How to Live Safely in a Science Fictional Universe
Charles Yu—the character, not the author—lives in a TM-31 Recreational Time Travel Device, a small pod many iterations removed from the prototype he and his dad built in their garage years earlier. Employed by the device’s manufacturer, Yu floats through Minor Universe 31, a “science-fictional story-space,” fixing the machines broken when their pilots attempt to change their paths. Yu, for his part, sets his Tense Operator to “Present-Indefinite,” so he can avoid interacting with his real-time life, drifting through the universe, conversing with his neurotic operating system, TAMMY.
Tucked into the high-minded sci-fi structure is the story of Charles’s dad, an amateur inventor whose lack of social skills and single-minded pursuit of creating a time machine drove away both son and wife. His father eventually built the machine (but only after another inventor beat him to it) and disappeared when Charles was a teenager, and now son lazily searches for dad. He also shoots his future self, gets stuck in a time loop, and enters a long stretch where he’s both writing and reading the book we’re reading.
The real-time, real-world Yu’s 2006 story collection Third Class Superhero won over critics and readers by adorning stories of everyday joes with genre costumes, enough so that the National Book Foundation granted Yu one of its 5 Under 35 awards. Superhero worked so well because, in short order, Yu launched into the premise of each story and then twisted it to reveal the outlandish character’s yeoman woes. How to Live Safely abides by the time-tested formula, using time travel as the ultimate metaphor for regret and disconnect from the past.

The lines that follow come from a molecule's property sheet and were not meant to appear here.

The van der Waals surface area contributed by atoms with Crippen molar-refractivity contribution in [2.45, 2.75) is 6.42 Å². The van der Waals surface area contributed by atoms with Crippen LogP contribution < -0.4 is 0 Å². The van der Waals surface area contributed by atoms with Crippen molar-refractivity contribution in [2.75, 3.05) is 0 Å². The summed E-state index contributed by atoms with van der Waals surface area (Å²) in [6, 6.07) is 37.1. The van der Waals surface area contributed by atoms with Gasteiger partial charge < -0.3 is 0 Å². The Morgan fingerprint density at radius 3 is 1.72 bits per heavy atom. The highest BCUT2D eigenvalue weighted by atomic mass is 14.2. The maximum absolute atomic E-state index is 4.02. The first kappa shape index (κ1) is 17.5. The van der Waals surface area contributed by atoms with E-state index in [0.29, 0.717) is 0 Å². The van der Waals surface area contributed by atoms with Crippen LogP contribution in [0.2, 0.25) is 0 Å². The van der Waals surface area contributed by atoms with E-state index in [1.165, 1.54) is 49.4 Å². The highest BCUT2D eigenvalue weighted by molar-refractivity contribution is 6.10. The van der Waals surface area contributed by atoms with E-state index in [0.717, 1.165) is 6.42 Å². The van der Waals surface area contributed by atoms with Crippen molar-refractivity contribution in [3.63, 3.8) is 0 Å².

But with this ambitious novel about the failure of ambition, Yu has fallen victim to his own theme. How to Live Safely lacks the proper world-building exercise that true science fiction requires to get us to buy in. We see character Yu in his machine and visiting his hometown city, peppered with some neat, futuristic ideas like “news clouds” that surround commuters’ heads with vaporous information. But they come across simply as gestures at genre there to feint at a more complete world without doing the work. Most effective is Yu’s lighthearted investigation into time-travel theory, complete with some creative math and charts that ought to win over some of the geeks.
Then there are the real-world stories about his father, a not-quite-brilliant but imaginative man whom Charles could never be convinced was great. The failure of the family and the isolation of the father from his son is supposed to provide the emotive underpinnings, but really, it’s a fairly standard tale of sad-sackery, one we’re never allowed to believe will transcend.
If all that seems a bit harsh, it’s probably time to admit I’m suffering from a case of failed expectations. Superhero was a great surprise, and this book’s premise and early pages hinted at a brilliant and imaginative novel. But Yu never quite figured out what novel he wanted to write; there are simply too many half-starts to end up at the finish line. Like the father in his garage workshop, one can see Yu tinkering and drilling to attempt to ground the sci-fi theatrics to the simple story of familial alienation, but the ambition doesn’t pan out.